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1. This is a simple clinical study of the end-results of arthrodesis of the hip joint in patients followed up and re-examined five to twenty-five years after operation.

2. The study was stimulated by our astonishment at recent reports which suggested that arthrodesis of the hip caused serious operative mortality, a high rate of wound infection, and failure of sound fusion in one of every two cases; and that even when sound fusion was gained there was always pain in the back and usually stiffness of the knee. To say that we were astonished puts it mildly.

3. This review includes 120 patients aged from ten to seventy years, treated for osteoarthritis of the hip joint by intra-articular arthrodesis with the internal fixation of a nail, usually with an iliac graft, and with immobilisation in plaster for not less than four months.

4. Of these 120 patients there was sound fusion of the joint, proved radiographically, in 94 per cent; a mortality of nil; and recovery of free movement of the knee joint to the right angle or far beyond in 91·5 per cent. Almost half of the patients regained normal movement, the heel touching the buttock. Only in eight patients was there less than right-angled flexion.

5. There was no pain in the back—none whatever—in 64 per cent of the patients. In 36 per cent there was some pain or discomfort. One alone said that the low back pain was worse than before the operation. Many others said that pain in the back had been relieved by the operation.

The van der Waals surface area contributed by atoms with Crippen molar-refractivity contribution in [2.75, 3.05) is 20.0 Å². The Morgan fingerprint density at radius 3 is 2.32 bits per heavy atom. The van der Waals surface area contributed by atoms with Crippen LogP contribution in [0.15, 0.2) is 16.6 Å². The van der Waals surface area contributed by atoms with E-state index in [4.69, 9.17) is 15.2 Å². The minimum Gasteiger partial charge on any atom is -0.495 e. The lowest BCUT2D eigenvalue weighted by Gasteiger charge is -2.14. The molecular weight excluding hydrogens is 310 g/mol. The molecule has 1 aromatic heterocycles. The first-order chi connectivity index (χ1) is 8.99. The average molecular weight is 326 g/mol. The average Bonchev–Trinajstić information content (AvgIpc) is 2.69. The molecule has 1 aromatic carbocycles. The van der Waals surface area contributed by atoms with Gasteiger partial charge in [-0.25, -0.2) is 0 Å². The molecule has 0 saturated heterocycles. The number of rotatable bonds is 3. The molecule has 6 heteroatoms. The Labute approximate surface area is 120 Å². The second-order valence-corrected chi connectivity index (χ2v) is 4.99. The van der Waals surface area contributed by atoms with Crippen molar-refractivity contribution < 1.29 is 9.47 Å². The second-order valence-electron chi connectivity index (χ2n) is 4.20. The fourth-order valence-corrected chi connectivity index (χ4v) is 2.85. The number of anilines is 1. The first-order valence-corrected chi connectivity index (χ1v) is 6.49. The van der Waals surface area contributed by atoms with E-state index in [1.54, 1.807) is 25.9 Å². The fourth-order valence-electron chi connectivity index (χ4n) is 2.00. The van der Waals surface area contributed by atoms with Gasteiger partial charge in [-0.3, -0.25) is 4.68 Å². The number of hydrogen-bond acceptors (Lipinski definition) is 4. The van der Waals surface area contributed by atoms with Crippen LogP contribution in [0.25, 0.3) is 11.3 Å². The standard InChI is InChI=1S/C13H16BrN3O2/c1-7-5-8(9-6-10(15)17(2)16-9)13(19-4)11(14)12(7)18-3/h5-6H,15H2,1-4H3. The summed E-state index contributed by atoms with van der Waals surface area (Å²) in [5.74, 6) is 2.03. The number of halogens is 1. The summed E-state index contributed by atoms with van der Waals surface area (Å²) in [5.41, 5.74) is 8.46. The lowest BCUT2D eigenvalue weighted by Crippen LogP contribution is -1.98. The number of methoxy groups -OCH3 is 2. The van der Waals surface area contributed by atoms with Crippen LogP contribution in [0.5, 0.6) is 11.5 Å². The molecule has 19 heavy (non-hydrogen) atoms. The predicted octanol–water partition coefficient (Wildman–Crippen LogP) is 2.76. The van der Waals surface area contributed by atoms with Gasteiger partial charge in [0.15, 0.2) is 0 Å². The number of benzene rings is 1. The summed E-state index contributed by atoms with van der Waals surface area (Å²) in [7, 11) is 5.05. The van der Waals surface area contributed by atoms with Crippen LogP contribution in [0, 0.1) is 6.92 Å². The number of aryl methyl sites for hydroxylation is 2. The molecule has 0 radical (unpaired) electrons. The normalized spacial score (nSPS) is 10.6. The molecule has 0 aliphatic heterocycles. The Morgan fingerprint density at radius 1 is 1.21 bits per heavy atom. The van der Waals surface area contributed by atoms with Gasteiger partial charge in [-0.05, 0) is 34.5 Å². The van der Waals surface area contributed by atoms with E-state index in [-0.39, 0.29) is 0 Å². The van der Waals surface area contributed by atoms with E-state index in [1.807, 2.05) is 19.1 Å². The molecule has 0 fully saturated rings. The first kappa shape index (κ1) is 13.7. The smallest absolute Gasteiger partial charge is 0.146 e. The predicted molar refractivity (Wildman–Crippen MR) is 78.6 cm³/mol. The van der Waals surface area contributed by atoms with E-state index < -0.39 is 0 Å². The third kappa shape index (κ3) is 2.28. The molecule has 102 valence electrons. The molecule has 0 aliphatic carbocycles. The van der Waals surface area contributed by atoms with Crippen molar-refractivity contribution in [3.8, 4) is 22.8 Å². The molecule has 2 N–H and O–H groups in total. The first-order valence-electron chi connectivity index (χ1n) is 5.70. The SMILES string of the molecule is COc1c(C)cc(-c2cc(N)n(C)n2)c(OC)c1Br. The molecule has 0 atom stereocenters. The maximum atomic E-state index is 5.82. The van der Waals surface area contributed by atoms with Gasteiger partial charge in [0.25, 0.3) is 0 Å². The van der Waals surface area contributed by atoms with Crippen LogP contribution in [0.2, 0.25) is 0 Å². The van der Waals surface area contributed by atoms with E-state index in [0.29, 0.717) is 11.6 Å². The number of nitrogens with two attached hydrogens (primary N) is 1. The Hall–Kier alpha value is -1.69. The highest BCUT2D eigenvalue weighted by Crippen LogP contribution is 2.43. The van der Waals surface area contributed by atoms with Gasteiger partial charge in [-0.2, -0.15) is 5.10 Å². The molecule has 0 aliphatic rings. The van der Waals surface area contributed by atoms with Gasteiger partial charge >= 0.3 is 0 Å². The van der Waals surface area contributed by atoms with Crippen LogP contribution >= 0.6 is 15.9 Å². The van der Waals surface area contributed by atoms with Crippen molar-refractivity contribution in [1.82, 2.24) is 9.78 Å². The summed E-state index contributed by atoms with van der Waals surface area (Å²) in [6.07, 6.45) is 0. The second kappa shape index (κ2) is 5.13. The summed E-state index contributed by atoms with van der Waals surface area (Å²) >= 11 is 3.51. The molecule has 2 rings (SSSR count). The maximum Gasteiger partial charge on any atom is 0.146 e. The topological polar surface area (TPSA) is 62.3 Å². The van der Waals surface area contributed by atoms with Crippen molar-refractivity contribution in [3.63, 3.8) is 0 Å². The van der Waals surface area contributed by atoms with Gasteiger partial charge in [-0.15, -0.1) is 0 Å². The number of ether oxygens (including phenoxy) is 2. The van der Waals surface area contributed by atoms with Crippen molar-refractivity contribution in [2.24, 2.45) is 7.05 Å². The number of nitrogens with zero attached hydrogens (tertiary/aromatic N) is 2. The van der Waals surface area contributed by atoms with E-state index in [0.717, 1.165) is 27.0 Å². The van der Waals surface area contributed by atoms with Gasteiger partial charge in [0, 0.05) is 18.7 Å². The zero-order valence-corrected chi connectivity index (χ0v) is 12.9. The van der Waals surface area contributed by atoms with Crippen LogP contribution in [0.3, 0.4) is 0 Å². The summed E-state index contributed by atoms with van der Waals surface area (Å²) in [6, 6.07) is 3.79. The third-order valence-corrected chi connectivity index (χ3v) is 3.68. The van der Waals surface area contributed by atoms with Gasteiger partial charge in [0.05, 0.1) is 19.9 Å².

6. It is emphasised that these results were gained only from sound fixation of the joint in the mid-position with neutral rotation, no more abduction than is needed to correct true shortening, and no more flexion of the joint than that with which the patient lies on the table. The limb was immobilised in plaster for at least four months after operation. The stiff knee was mobilised by the patient's own exercise without passive stretching, force or manipulation.

7. Two other groups of patients are considered. There are fourteen treated by fixation of the joint with nail alone, an operation that was never intended to arthrodese the joint and which has long since been abandoned. The other small group is that of patients with old unreduced traumatic dislocation of the hip, a procedure in which the risks of operation are so great and the number of successful results so small as to dissuade us from attempting operative reduction.

8. After successful arthrodesis of the hip joint patients can return to every household activity and every recreation including ski-ing, mountaineering, rock climbing, or whatever else they want.

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